Gen Prawit and Gen Prayuth in an earlier photo

We think this is exaggerated. For one thing, the notion that the 2019 election was a “victory” for conservatives is fudging. It was only by rigging the constitution and the election, and with last minute rule bending and breaking by the Election Commission that the “conservatives” managed to scrape together a ruling coalition. And second, Prawit is still seeking “moderate” votes. As we said recently, the plan for the 2023 election seems to be for Pirapan and Prayuth to represent the extreme right for royalist voters and maybe a few military types, banging on about monarchy. Prawit’s party represents the “cuddly” royalists, rightists, and military, appealing to a “middle” of voters, sprouting (new) words about reconciliation and democracy. The hope may be that they can get sufficient seats to form another coalition, drawing in some of the parties-for-sale.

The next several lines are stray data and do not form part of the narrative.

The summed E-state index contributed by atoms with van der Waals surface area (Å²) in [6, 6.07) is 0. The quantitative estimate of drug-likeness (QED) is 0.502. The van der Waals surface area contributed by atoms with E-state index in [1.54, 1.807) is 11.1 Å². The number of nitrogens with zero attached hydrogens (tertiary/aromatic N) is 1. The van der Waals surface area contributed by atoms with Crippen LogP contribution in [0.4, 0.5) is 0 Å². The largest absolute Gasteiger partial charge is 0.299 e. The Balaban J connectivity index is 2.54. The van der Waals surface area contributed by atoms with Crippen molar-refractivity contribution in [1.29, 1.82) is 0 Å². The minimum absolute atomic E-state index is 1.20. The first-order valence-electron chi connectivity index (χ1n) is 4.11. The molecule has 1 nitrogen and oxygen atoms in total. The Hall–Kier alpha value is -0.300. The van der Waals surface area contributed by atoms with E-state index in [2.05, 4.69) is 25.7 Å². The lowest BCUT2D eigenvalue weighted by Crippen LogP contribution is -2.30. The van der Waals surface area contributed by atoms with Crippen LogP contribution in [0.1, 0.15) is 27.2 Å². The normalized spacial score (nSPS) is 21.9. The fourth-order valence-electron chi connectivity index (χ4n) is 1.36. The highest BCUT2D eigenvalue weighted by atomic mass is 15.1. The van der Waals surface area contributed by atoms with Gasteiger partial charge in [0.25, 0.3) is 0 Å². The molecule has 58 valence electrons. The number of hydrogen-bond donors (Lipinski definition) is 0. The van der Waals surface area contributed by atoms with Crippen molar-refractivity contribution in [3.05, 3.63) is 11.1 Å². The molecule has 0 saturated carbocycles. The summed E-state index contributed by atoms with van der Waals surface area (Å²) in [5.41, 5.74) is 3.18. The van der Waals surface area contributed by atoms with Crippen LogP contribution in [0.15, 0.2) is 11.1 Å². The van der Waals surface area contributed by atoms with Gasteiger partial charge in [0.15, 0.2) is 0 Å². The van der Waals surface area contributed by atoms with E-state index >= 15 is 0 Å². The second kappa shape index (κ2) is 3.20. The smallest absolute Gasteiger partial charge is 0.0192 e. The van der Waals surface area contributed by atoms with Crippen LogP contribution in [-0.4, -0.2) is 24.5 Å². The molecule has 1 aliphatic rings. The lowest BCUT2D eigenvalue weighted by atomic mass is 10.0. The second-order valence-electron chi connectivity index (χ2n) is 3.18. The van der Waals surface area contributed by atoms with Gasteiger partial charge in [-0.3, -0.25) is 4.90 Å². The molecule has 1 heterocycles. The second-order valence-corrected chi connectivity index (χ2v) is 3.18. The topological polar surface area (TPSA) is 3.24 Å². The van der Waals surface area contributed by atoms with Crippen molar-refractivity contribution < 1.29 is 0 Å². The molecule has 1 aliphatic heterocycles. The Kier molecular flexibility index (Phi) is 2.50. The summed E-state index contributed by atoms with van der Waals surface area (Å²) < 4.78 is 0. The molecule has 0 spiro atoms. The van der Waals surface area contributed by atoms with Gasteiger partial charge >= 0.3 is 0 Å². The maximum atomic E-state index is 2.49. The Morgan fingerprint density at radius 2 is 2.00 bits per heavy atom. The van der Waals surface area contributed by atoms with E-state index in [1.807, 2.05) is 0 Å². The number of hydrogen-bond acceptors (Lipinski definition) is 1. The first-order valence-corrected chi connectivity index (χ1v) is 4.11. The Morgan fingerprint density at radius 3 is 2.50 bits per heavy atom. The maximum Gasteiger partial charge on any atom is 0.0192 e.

What the royalists, rightists, and military-backed dinosaurs are doing is making the monarchy their main platform. By doing that, they are laying the ground for party disqualifications, protests, and military coup should the opposition win.

The report then assesses the conservative camp.

Prayut is firmly in the conservative camp and has clearly announced his opposition to the liberals [PPT – not really a useful term]. He has vowed to defend the monarchy and prevent any amendment to Article 112.

As a former Army chief, Prayut is imbued with a spirit of loyalty to the monarchy. He rose from the line of command in the 2nd Infantry Division, Queen’s Guard, so he has been on the forefront to protect the monarchy.